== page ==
The Pressure to Feel Happy All the Time Is Making a Lot of People Unhappy

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We’re living in a golden age of happiness research. Scientists, economists, philosophers and even heads of state have trained their attention on a subject that not so long ago would have been considered “soft,” as studies increasingly show that happiness is much more than a warm fuzzy feeling – being happy is a skill with tangible and wide-ranging benefits.

Thanks to what The Economist has christened “the happiness industry,” we know more than ever about what causes happiness, how happiness affects our lives and work and even how we can increase our happiness through practice. For example, a study by economists at the UK’s University of Warwick found that happiness made people about 12 percent more productive at work. Richard Davidson, a professor of psychology and psychiatry at the University of Wisconsin-Madison, says he views happiness “not as a trait but as a skill, like tennis. If you want to be a good tennis player, you can’t just pick up a racket – you have to practice.” And indeed, there are concrete steps we can take to increase our happiness; for example, one study found that when we help others at work, we feel happier ourselves.

Additionally, happiness is increasingly being used as an indicator of a nation’s overall well-being – a notion pioneered in Bhutan as an alternative to GDP and other traditional measures of success. In this year’s World Happiness Report, which evaluated 155 countries according to their happiness levels, Norway ranked as the world’s happiest country, while India ranked 122 – dropping four spots from last year’s report. Possible reasons for India’s evident unhappiness include crises of malnutrition and access to education, according to Mashable. And then there’s the problem of overwork and burnout: India is the fourth most vacation-deprived country in the world.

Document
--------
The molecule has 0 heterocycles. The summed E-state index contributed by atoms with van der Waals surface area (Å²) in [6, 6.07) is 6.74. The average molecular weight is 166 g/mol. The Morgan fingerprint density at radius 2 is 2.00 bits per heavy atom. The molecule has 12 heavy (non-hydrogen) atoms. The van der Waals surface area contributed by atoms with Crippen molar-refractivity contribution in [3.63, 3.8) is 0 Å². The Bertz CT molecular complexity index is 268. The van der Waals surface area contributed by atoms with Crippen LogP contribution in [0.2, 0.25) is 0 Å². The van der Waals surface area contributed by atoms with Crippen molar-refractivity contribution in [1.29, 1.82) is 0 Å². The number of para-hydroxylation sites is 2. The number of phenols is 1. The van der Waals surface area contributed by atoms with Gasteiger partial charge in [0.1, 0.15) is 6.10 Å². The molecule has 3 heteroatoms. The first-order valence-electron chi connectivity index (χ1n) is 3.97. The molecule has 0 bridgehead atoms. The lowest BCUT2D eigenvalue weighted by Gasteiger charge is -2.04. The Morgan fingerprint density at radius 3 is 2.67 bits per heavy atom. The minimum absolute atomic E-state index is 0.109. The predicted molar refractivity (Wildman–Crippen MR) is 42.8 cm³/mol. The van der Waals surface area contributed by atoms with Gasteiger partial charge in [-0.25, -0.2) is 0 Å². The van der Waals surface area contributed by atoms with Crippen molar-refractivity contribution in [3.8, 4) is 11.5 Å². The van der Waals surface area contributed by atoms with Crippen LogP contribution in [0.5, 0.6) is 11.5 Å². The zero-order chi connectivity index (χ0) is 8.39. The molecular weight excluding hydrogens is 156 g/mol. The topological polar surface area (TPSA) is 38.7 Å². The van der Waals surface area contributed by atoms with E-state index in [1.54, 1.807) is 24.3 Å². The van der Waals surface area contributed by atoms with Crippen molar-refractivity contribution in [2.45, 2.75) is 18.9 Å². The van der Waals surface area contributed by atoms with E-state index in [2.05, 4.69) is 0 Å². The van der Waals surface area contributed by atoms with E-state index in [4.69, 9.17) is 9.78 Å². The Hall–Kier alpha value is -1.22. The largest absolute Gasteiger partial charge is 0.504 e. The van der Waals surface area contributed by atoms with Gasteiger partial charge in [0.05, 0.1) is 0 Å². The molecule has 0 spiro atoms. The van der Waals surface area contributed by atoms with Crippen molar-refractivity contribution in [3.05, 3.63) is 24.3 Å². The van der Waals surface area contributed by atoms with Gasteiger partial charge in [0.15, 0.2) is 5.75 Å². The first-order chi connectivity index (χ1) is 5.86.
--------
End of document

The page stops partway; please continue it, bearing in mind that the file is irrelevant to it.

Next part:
At every level, our newfound understanding of happiness is yielding positive benefits. But there’s also a worrying side effect: all this emphasis on happiness is creating pressure on people to feel and appear happy, even when they’re not.

Svend Brinkmann, a Danish psychology professor and author of Stand Firm: Resisting the Self-Improvement Craze, is among those pointing out that the situations we encounter demand a range of emotional responses, and that happiness isn’t always an appropriate option. “I believe our thoughts and emotions should mirror the world. When something bad happens, we should be allowed to have negative thoughts and feelings about it because that’s how we understand the world,” he told Quartz.

It’s a sentiment echoed by Brock Bastian, a researcher at the University of Melbourne, who adds that our use of social media encourages us to broadcast feelings of happiness because we associate it with success. In studies, he and his colleagues found that “when people experienced negative emotions and felt social pressure not to, they felt socially disconnected and experienced more loneliness.”

So as new studies and research continue to deepen our understanding of happiness, it’s important that authenticity be part of the equation. Yes, happiness has incredible benefits – but only if we feel it genuinely. What’s truly important is allowing ourselves to feel and express the full range of our emotions, matching our responses to the situation. Because forced happiness is no happiness at all.

This article is authored by Gregory Beyer.

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